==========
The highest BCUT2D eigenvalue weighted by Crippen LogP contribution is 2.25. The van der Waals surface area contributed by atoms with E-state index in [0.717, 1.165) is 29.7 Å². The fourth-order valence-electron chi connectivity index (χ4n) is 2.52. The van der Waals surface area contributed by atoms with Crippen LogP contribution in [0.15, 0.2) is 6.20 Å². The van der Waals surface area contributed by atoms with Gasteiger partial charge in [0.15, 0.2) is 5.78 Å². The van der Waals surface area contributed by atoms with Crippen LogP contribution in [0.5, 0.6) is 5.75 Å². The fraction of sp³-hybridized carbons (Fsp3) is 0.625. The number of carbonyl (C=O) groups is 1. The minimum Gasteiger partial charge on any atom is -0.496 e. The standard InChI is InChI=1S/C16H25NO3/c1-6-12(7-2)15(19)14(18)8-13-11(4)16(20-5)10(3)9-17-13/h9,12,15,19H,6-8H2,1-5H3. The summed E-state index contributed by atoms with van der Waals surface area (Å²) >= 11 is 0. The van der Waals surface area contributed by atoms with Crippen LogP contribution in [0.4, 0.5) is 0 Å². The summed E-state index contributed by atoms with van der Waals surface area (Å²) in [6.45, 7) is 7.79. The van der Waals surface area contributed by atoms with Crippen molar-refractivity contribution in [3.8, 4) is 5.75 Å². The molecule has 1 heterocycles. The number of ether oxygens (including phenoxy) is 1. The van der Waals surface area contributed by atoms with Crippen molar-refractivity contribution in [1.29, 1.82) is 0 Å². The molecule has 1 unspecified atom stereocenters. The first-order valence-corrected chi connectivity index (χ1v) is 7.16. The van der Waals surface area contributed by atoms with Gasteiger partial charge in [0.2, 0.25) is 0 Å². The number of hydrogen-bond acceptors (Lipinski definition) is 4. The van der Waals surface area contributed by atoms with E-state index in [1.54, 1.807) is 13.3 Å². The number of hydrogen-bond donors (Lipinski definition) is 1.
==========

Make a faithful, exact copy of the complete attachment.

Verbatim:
The highest BCUT2D eigenvalue weighted by Crippen LogP contribution is 2.25. The van der Waals surface area contributed by atoms with E-state index in [0.717, 1.165) is 29.7 Å². The fourth-order valence-electron chi connectivity index (χ4n) is 2.52. The van der Waals surface area contributed by atoms with Crippen LogP contribution in [0.15, 0.2) is 6.20 Å². The van der Waals surface area contributed by atoms with Gasteiger partial charge in [0.15, 0.2) is 5.78 Å². The van der Waals surface area contributed by atoms with Crippen LogP contribution in [0.5, 0.6) is 5.75 Å². The fraction of sp³-hybridized carbons (Fsp3) is 0.625. The number of carbonyl (C=O) groups is 1. The minimum Gasteiger partial charge on any atom is -0.496 e. The standard InChI is InChI=1S/C16H25NO3/c1-6-12(7-2)15(19)14(18)8-13-11(4)16(20-5)10(3)9-17-13/h9,12,15,19H,6-8H2,1-5H3. The summed E-state index contributed by atoms with van der Waals surface area (Å²) >= 11 is 0. The van der Waals surface area contributed by atoms with Crippen LogP contribution in [0.4, 0.5) is 0 Å². The summed E-state index contributed by atoms with van der Waals surface area (Å²) in [6.45, 7) is 7.79. The van der Waals surface area contributed by atoms with Crippen molar-refractivity contribution in [3.8, 4) is 5.75 Å². The molecule has 1 heterocycles. The number of ether oxygens (including phenoxy) is 1. The van der Waals surface area contributed by atoms with Crippen molar-refractivity contribution in [1.29, 1.82) is 0 Å². The molecule has 1 unspecified atom stereocenters. The first-order valence-corrected chi connectivity index (χ1v) is 7.16. The van der Waals surface area contributed by atoms with Gasteiger partial charge in [0.2, 0.25) is 0 Å². The number of hydrogen-bond acceptors (Lipinski definition) is 4. The van der Waals surface area contributed by atoms with E-state index in [1.54, 1.807) is 13.3 Å². The number of hydrogen-bond donors (Lipinski definition) is 1.